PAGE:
Highway 17

Jamie Batt

I was on the bus heading home after a day of school at Los Gatos High…we were about halfway up Hwy 17 when I noticed that something was amiss. I gazed out the bus window with a growing sense of confusion: the trees on the hillside to the right of the bus were swaying wildly- I couldn’t remember any wind that day, I looked out the left window and the confusion turned to awe and fright very quickly.

The cars on the other side of the road were rolling, and the center divide was cracking before my eyes. This is when I realized that the motion of the bus was not at all normal. The other kids on the bus were exclaiming and moving chaotically from one window to the next trying to figure out what was going on…the bus driver had stopped the bus but it was still moving, she kept telling us to stay calm and that everything would be OK.

Once the rolling stopped- the bus driver decided that she had to get us all to our bus stops and safely home…so up we went. The hardest area to traverse was on Summit Road where a giant fissure had opened up- but that bus driver was able to maneuver us safely around it and to the last stop.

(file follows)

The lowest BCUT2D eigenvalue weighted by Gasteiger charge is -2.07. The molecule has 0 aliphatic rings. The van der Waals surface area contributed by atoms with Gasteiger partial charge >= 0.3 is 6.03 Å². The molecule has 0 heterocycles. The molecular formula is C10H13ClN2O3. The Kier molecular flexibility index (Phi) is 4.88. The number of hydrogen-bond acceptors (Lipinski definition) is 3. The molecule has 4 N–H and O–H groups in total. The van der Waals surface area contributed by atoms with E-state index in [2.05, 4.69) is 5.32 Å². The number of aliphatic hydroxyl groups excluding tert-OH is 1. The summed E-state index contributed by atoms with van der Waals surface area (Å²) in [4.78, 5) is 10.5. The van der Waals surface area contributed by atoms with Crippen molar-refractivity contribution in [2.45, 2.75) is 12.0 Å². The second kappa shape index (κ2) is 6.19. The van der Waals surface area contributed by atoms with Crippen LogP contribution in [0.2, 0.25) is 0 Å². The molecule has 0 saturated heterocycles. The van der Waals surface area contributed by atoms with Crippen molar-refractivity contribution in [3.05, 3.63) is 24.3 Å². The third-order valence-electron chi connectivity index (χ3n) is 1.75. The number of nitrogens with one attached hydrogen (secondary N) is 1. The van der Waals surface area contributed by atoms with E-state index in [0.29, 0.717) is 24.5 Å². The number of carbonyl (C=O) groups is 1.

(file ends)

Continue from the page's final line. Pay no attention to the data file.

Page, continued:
When I made it home, everything in the house was on the floor: the wooden legs of my bed had scratched circles into the wood floor from the motion of the quake. I will never forget how out of control everything felt- or how small and insignificant I felt…nature at its scariest.

Downtown Santa Cruz was never the same after the quake. Some of my favorite old buildings were now blocks of rubble behind chain link fences…the buildings that eventually went up to take their place have no soul- no sense of history and time…I walk down the Pacific Garden Mall now, I don’t think it is even called that any more, and see everything that is missing…shadows of the past, and I feel an overwhelming sense of not right-ness.

I don’t visit Santa Cruz much any more. It just isn’t the same.